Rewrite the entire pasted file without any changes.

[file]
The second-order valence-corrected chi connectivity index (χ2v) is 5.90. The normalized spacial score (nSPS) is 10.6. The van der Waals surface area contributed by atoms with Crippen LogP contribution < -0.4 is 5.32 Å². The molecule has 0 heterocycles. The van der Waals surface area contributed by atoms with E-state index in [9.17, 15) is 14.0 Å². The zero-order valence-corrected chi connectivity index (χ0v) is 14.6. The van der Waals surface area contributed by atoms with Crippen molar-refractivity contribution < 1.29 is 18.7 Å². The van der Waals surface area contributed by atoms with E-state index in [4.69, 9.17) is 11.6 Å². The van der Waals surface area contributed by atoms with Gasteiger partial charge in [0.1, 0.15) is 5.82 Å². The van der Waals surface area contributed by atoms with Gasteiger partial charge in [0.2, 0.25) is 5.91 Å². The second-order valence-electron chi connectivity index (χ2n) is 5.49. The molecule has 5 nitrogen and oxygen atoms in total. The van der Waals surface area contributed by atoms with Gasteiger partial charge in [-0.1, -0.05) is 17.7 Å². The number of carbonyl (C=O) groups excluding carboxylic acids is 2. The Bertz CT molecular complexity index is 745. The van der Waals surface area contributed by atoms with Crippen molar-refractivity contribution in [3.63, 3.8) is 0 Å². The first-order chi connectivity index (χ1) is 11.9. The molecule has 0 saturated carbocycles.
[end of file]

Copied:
The second-order valence-corrected chi connectivity index (χ2v) is 5.90. The normalized spacial score (nSPS) is 10.6. The van der Waals surface area contributed by atoms with Crippen LogP contribution < -0.4 is 5.32 Å². The molecule has 0 heterocycles. The van der Waals surface area contributed by atoms with E-state index in [9.17, 15) is 14.0 Å². The zero-order valence-corrected chi connectivity index (χ0v) is 14.6. The van der Waals surface area contributed by atoms with Crippen molar-refractivity contribution < 1.29 is 18.7 Å². The van der Waals surface area contributed by atoms with E-state index in [4.69, 9.17) is 11.6 Å². The van der Waals surface area contributed by atoms with Gasteiger partial charge in [0.1, 0.15) is 5.82 Å². The van der Waals surface area contributed by atoms with Gasteiger partial charge in [0.2, 0.25) is 5.91 Å². The second-order valence-electron chi connectivity index (χ2n) is 5.49. The molecule has 5 nitrogen and oxygen atoms in total. The van der Waals surface area contributed by atoms with Gasteiger partial charge in [-0.1, -0.05) is 17.7 Å². The number of carbonyl (C=O) groups excluding carboxylic acids is 2. The Bertz CT molecular complexity index is 745. The van der Waals surface area contributed by atoms with Crippen molar-refractivity contribution in [3.63, 3.8) is 0 Å². The first-order chi connectivity index (χ1) is 11.9. The molecule has 0 saturated carbocycles.